- Trump’s latest salvo in his efforts to secure a special master has been seen as a “public relations dossier” rather than a serious legal document.
- His lawyers recycled the claims of political bias and hinted at his possible 2024 presidential run.
- Notably, they made no mention of his weeks-long claim that he had extensively declassified documents seized at Mar-a-Lago.
Former President Donald Trump’s legal team in a new court filed recycled allegations of political bias against the Justice Department on Wednesday; hinted at his possible 2024 presidential run; and argued that Trump had the right to sue the Justice Department and seek a court-appointed ‘special master’ following the FBI’s search of his Mar-a-Lago estate.
“Three weeks after an unprecedented, unnecessary and legally unsupported raid on the home of a president – and possibly a candidate against the current chief executive in 2024 – the government, represented by the Ministry of Justice…and the United States Attorney’s Office, filed an extraordinary document with the Court, suggesting that the DOJ, and the DOJ alone, should be tasked with assessing its wrongful pursuit to criminalize possession by a former president of personal and presidential records in a secure setting,” the filing read.
He also disputed the Justice Department’s earlier assertion that Trump lacked standing to bring a lawsuit against the United States, saying “it is the reasonable expectation of privacy in his home which triggers the obvious ability of the owner to challenge a search of those premises.”
However, minutes after the court documents were filed, national security experts and former prosecutors pointed out that, like Trump’s original lawsuit, it looked more like a press release than a legal document.
On the one hand, as former federal prosecutor Harry Litman wroteTrump would have standing – or the right to sue – but only if he is charged and “cannot do so in advance”.
And Andrew Weissmann, a former FBI general counsel who later worked in special counsel Robert Mueller’s office, also Noted that contrary to the Trump team’s claim that the Justice Department was “criminalizing” him, only a grand jury could indict him.
“This is how our justice system works,” Weissmann wrote. “It’s another public relations file, not serious.”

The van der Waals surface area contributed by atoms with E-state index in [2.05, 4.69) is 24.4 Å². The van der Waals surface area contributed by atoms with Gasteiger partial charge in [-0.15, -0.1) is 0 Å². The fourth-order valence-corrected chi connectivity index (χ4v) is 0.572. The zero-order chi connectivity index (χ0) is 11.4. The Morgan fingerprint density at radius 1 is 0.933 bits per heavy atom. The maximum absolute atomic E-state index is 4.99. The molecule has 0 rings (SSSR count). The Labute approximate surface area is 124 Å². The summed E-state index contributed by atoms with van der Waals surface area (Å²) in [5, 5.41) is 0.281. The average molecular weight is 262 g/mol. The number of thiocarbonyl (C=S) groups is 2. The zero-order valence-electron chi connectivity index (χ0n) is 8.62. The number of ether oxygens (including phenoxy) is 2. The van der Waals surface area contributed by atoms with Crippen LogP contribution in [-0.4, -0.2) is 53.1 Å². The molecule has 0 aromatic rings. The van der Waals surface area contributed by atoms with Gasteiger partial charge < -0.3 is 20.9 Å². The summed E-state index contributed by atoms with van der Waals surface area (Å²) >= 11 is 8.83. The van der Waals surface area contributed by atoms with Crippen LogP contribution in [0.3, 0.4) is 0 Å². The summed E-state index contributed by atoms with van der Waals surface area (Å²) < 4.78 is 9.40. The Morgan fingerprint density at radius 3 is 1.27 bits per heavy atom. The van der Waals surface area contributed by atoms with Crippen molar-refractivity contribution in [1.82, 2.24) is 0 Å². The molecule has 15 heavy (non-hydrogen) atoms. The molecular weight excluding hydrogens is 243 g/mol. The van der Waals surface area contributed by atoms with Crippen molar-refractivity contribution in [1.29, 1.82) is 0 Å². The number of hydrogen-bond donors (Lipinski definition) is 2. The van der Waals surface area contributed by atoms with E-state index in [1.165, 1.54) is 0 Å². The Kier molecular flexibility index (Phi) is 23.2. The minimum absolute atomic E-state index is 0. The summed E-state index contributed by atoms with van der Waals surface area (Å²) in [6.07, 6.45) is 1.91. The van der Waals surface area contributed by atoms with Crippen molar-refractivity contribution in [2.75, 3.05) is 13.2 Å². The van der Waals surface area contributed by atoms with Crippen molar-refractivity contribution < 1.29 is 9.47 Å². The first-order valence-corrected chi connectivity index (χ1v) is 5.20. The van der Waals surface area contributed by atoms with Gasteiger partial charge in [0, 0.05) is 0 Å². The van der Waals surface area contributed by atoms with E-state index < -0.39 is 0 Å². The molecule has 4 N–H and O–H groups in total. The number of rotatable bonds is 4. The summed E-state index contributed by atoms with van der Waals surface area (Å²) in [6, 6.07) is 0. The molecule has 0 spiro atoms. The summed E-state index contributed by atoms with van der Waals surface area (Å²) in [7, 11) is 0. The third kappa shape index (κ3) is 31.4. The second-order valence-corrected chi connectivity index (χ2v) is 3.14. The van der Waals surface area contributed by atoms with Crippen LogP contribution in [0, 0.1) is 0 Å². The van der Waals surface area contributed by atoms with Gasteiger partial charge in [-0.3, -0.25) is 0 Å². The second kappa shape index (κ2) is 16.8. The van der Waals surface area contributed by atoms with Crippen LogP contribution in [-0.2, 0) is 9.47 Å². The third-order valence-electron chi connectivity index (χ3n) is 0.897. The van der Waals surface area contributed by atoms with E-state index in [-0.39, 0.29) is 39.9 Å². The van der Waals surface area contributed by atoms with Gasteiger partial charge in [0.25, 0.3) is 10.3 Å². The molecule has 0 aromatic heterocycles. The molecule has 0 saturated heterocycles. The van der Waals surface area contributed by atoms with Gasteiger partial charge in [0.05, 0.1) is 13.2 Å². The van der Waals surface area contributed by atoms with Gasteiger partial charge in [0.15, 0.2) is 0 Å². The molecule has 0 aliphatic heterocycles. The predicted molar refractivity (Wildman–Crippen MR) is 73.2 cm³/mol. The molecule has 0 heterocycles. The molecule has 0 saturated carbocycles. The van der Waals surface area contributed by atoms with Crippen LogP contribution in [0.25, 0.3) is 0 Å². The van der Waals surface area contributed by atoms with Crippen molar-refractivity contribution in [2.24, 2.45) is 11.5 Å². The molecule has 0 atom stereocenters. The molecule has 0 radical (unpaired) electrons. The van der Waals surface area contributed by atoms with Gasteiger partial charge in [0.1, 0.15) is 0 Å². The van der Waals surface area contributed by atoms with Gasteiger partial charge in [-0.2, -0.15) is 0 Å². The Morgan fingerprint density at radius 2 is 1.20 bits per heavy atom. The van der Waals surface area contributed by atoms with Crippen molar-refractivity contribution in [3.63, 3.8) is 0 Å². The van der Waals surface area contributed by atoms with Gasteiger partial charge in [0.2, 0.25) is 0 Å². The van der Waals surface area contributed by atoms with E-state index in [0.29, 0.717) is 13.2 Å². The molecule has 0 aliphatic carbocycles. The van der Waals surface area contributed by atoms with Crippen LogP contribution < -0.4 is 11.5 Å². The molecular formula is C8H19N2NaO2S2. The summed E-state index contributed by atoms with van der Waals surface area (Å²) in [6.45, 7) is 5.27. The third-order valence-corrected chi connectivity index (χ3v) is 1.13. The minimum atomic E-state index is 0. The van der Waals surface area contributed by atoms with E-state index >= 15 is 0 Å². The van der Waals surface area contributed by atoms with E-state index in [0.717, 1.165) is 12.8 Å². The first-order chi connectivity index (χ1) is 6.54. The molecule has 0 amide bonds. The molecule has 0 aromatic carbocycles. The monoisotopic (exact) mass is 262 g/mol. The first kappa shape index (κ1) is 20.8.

Notably, Trump’s team made no mention in Wednesday’s filing of his week-long claim that he had extensively declassified all documents seized at Mar-a-Lago, a claim he was making on Truth. Social as recently as Wednesday morning. He also did not respond to the DOJ’s most damning allegation, made in a filing Tuesday evening: that he had evidence of “likely” efforts to obstruct his investigation into Trump’s handling of information from national security.
Trump first filed a lawsuit last week asking a court-appointed “special master” – usually a former judge – to sift through documents seized in the search and filter out those that might be privileged. But the Justice Department said in its response Tuesday that Trump was not entitled to a special master’s degree because the records in question “do not belong to him.”
The FBI recovered more than two dozen boxes of government documents, some of which were highly classified and marked top secret, after executing a search warrant at Mar-a-Lago earlier this month. This is in addition to 15 boxes of documents that Trump turned over in January in response to a request from the National Archives.
The department also presented the most detailed account yet of investigators’ suspicions that Trump and his team misled them when they, in a June 3 letter, claimed to have returned all classified records stored at Mar-a-Lago in government after a “diligent search”. .”
The FBI “recovered twice as many documents with classification marks as the ‘diligent search'” that Trump’s attorney and other representatives “had weeks” to perform, the DOJ said in its response to the Trump trial. This “seriously calls into question the representations made in the June 3 certification and casts doubt on the extent of cooperation in this matter.”
Tuesday’s DOJ filing was “devastating and deserved a serious and specific response,” wrote longtime former federal prosecutor Renato Mariotti. But Trump’s response was “long on hyperbole and short on law” and seemed to dodge “the most damning detail.”